14. Henderson, J. M., & Hollingworth, A. (1999). High-level scene perception. Annual Review of Psychology, 50, 243–271.PubMedCrossRefGoogle Scholar
  15. Henderson, J. M., Weeks, P. A., & Hollingworth, A. (1999). The effects of semantic consistency on eye movements during complex scene viewing. Journal of Experimental Psychology, 25, 210–228.Google Scholar
  16. Hyde, J. S. (2005). The gender similarities hypothesis. American Psychologist, 60, 581–592.PubMedCrossRefGoogle Scholar
  17. Janssen, E., Carpenter, D., & Graham, C. (2003). Selecting film clips for sex research: Gender differences in erotic film preference. Archives of Sexual Behavior, 32, 243–251.PubMedCrossRefGoogle Scholar
  18. Jones Carlson, D. (2001). Social comparison and body image: Attractiveness comparisons to models and peers among adolescent girls and boys. Sex Roles, 45, 645–664.CrossRefGoogle Scholar
  19. Kirsch-Rosenkrantz, J., & Geer, J. H. (1991). Gender differences in memory for a sexual story. Archives of Sexual Behavior, 20, 295–305.PubMedCrossRefGoogle Scholar
  20. Laan, E., Everaerd, W., van Bellen, G., & Hanewald, G. (1994). Women’s sexual and emotional responses to male- and female-produced erotica. Archives of Sexual Behavior, 23, 153–169.PubMedCrossRefGoogle Scholar
  21. Leitenberg, H., & Henning, K. (1995). Sexual fantasy. Psychological Bulletin, 117, 469–496.PubMedCrossRefGoogle Scholar
  22. Lippa, R. A. (2005). Gender, nature, and nurture (2nd ed.). Mahwah, NJ: Erlbaum.Google Scholar
  23. Lundquist, D., & Ohman, A. (2005). Emotion regulates attention: The relation between facial configurations, facial emotion, and visual attention. Visual Cognition, 12, 51–84.CrossRefGoogle Scholar
  24. Lykins, A. D., Meana, M., & Kambe, G. (2006). Detection of differential viewing patterns to erotic and non-erotic stimuli using eye-tracking methodology. Archives of Sexual Behavior, 35, 569–575.PubMedCrossRefGoogle Scholar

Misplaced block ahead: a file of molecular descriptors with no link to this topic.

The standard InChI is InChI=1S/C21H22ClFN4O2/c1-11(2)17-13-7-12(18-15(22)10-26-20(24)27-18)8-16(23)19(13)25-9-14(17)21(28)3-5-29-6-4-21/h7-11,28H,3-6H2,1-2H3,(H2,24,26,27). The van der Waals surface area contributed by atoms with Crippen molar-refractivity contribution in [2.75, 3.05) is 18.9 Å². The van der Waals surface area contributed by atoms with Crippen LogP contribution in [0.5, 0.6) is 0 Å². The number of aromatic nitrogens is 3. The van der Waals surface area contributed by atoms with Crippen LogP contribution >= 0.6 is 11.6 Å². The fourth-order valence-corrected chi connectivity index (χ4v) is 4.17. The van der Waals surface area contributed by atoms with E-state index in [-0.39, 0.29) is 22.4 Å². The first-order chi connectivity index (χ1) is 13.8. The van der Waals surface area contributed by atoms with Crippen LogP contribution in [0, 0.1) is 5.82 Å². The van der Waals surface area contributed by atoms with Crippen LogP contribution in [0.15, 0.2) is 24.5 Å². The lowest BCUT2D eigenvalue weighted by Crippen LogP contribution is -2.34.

25. Meuwissen, I., & Over, R. (1991). Multidimensionality of the content of female sexual fantasy. Behaviour Research and Therapy, 29, 179–189.PubMedCrossRefGoogle Scholar
  26. Mosher, D. L., & MacIan, P. (1994). College men and women respond to X-rated videos intended for male or female audiences: Gender and sexual scripts. Journal of Sex Research, 31, 99–113.Google Scholar
  27. Oliver, M. B., & Hyde, J. S. (1993). Gender differences in sexuality: A meta-analysis. Psychological Bulletin, 114, 29–51.PubMedCrossRefGoogle Scholar
  28. Rayner, K. (1995). Eye movements and cognitive processes in reading, visual search, and scene perception. In J. M. Findley, R. Walker, & R. W. Kentridge (Eds.), Eye movement research: Mechanisms, processes and applications (pp. 3–22). New York: Elsevier Science.CrossRefGoogle Scholar
  29. Schmidt, G., Sigusch, V., & Schafer, S. (1973). Responses to reading erotic stories: Male-female differences. Archives of Sexual Behavior, 2, 181–199.PubMedCrossRefGoogle Scholar
  30. Sigusch, V., Schmidt, G., Reinfeld, A., & Wiedermann-Sutor, I. W. (1970). Psychosexual stimulation: Sex differences. Journal of Sex Research, 6, 10–24.CrossRefGoogle Scholar
  31. Smith, D., & Over, R. (1991). Male sexual fantasy: Multidimensionality in content. Behaviour Research and Therapy, 29, 267–275.PubMedCrossRefGoogle Scholar
  32. Tokatlidis, O., & Over, R. (1995). Imagery, fantasy, and female sexual arousal. Australian Journal of Psychology, 47, 81–85.CrossRefGoogle Scholar
  33. Wells, J. W. (1990). The sexual vocabularies of heterosexual and homosexual males and females for communicating erotically with a sexual partner. Archives of Sexual Behavior, 19, 139–147.PubMedCrossRefGoogle Scholar
  34. Youn, G. (2006). Subjective sexual arousal in response to erotica: Effects of gender, guided fantasy, erotic stimulus, and duration of exposure. Archives of Sexual Behavior, 35, 87–97.PubMedCrossRefGoogle Scholar

Copyright information

© Springer Science+Business Media, LLC 2007

Authors and Affiliations

  • Amy D. Lykins
    • 1
  • Marta Meana
    • 1
  • Gregory P. Strauss
    • 1
  1. 1.Department of PsychologyUniversity of Nevada, Las VegasLas VegasUSA

Personalised recommendations